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The life of today's black athlete, and how it influenced a movement at MU

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  • 13 min to read
Anthony Sherrils joins the community gathered at Carnahan Quad

Missouri football player Anthony Sherrils joins his fellow teammates and members of Concerned Student 1950 on Nov. 9 on Mel Carnahan Quadrangle following Tim Wolfe's resignation.

COLUMBIA — Anthony Sherrils volunteered first.

He and hundreds of fellow Missouri student-athletes had just sat through a panel hosted by Men4Men, a Missouri athletics initiative that holds one event per semester. All male Tiger athletes are required to attend. The event took place in the lounge area of club seating at Memorial Stadium, where fans pay big to watch guys like Sherrils play. But this event wasn’t for fans. It was for athletes to listen and learn and discuss their feelings. The topic of the panel, as it was advertised on a flier handed out to the athletes: Why are race and racism so hard to discuss?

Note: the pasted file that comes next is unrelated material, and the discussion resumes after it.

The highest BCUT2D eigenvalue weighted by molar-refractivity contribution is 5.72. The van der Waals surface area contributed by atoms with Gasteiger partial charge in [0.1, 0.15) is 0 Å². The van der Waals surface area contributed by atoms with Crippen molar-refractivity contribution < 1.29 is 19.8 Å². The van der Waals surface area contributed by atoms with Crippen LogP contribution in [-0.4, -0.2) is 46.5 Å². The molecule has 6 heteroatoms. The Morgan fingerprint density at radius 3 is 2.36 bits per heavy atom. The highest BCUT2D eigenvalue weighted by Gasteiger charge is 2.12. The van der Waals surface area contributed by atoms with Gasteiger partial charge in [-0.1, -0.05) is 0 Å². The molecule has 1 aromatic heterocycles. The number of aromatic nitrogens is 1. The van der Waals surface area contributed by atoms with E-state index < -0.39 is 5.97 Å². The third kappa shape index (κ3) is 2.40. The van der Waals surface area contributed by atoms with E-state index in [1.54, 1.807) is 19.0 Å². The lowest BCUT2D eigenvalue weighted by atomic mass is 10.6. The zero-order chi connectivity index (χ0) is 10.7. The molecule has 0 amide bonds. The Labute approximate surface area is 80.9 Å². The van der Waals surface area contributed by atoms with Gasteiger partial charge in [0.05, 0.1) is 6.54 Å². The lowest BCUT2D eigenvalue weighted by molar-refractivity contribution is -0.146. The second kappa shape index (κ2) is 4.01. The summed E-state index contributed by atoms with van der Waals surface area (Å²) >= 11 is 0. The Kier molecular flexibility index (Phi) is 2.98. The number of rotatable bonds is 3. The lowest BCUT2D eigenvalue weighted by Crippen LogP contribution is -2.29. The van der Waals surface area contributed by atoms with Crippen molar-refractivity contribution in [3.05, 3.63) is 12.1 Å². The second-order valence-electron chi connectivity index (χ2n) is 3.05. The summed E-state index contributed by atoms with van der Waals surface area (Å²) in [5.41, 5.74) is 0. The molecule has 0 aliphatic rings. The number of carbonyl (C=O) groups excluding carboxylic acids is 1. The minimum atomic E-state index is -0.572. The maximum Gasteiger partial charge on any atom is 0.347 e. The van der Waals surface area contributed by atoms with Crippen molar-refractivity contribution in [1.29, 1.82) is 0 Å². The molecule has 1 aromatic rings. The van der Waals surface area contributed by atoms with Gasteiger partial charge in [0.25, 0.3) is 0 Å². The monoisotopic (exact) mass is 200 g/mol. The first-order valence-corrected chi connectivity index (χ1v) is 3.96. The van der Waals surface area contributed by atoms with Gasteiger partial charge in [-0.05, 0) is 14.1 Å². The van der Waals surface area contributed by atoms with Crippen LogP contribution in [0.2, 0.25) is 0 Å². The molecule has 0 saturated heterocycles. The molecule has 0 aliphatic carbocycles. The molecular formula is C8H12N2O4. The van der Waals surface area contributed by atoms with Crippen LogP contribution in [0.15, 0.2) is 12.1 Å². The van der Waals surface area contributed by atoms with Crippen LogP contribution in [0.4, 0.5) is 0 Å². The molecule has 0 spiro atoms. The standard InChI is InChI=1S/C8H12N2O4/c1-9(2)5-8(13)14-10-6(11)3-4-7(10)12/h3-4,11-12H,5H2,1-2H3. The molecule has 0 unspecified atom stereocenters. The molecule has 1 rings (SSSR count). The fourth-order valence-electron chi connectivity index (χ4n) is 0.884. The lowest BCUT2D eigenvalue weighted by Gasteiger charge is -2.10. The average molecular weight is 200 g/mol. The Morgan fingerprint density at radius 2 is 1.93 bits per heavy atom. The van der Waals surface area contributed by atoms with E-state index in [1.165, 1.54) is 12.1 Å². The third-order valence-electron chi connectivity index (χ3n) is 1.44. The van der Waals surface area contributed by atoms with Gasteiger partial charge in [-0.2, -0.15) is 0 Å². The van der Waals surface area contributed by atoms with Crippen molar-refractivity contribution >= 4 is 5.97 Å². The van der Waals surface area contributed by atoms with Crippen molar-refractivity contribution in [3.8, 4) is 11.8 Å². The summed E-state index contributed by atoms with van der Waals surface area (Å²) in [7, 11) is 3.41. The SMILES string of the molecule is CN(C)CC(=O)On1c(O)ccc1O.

When the time came for an open discussion among athletes, Sherrils spoke for about five minutes, according to another Missouri athlete at the meeting who remembers Sherrils telling his peers that he felt steered toward an easier degree because he’s a black student-athlete. His comments kicked off a discussion that, at times, became contentious. An hour into the discussion, Missouri football’s strength coach, Pat Ivey, told the athletes they were having a good conversation. Ivey told them to take action.

 “That’s where it first came to our mind, some of the things that were going on.”

Sherrils and his roommate, wide receiver J’Mon Moore, went home that night and talked about the culture at MU, according to Sherrils. They considered becoming more involved with the general student body. “That’s where it first came to our mind, some of the things that were going on,” Moore said. “There was kind of a snowball effect after that.”

That was Oct. 26. Nine days later, on Nov. 4, Moore was driving his car past picturesque Mel Carnahan Quadrangle when a small village of tents and nearby signs piqued his interest. So he parked his car. He walked to the tents and read the signs about a hunger strike. He met a graduate student named Jonathan Butler, who, as part of the student activist group Concerned Student 1950, refused to eat until then University of Missouri System President Tim Wolfe resigned.